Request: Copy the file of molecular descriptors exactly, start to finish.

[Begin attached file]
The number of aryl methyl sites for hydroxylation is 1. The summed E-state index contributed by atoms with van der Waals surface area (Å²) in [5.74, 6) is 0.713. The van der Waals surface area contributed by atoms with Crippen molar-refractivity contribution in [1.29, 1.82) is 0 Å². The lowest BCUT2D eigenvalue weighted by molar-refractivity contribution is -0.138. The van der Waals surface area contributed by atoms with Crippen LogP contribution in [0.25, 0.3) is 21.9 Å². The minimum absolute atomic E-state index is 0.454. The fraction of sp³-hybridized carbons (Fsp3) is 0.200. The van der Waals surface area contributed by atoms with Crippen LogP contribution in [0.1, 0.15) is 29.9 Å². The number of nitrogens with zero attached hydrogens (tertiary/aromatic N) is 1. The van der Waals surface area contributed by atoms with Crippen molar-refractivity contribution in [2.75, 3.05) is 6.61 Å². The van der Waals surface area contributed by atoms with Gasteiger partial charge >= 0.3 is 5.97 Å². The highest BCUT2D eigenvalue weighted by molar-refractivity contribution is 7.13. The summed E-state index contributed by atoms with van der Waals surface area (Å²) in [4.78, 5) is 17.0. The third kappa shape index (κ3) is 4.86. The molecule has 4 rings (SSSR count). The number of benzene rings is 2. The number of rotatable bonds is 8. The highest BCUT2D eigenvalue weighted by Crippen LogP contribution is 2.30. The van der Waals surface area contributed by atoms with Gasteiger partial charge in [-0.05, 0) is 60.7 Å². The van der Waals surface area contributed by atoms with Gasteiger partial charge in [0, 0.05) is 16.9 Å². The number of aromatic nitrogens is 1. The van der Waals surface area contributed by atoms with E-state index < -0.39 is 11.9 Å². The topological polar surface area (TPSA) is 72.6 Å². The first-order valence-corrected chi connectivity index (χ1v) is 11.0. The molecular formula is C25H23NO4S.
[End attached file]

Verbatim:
The number of aryl methyl sites for hydroxylation is 1. The summed E-state index contributed by atoms with van der Waals surface area (Å²) in [5.74, 6) is 0.713. The van der Waals surface area contributed by atoms with Crippen molar-refractivity contribution in [1.29, 1.82) is 0 Å². The lowest BCUT2D eigenvalue weighted by molar-refractivity contribution is -0.138. The van der Waals surface area contributed by atoms with Crippen LogP contribution in [0.25, 0.3) is 21.9 Å². The minimum absolute atomic E-state index is 0.454. The fraction of sp³-hybridized carbons (Fsp3) is 0.200. The van der Waals surface area contributed by atoms with Crippen LogP contribution in [0.1, 0.15) is 29.9 Å². The number of nitrogens with zero attached hydrogens (tertiary/aromatic N) is 1. The van der Waals surface area contributed by atoms with Crippen molar-refractivity contribution in [2.75, 3.05) is 6.61 Å². The van der Waals surface area contributed by atoms with Gasteiger partial charge >= 0.3 is 5.97 Å². The highest BCUT2D eigenvalue weighted by molar-refractivity contribution is 7.13. The summed E-state index contributed by atoms with van der Waals surface area (Å²) in [4.78, 5) is 17.0. The third kappa shape index (κ3) is 4.86. The molecule has 4 rings (SSSR count). The number of benzene rings is 2. The number of rotatable bonds is 8. The highest BCUT2D eigenvalue weighted by Crippen LogP contribution is 2.30. The van der Waals surface area contributed by atoms with Gasteiger partial charge in [-0.05, 0) is 60.7 Å². The van der Waals surface area contributed by atoms with Gasteiger partial charge in [0, 0.05) is 16.9 Å². The number of aromatic nitrogens is 1. The van der Waals surface area contributed by atoms with E-state index < -0.39 is 11.9 Å². The topological polar surface area (TPSA) is 72.6 Å². The first-order valence-corrected chi connectivity index (χ1v) is 11.0. The molecular formula is C25H23NO4S.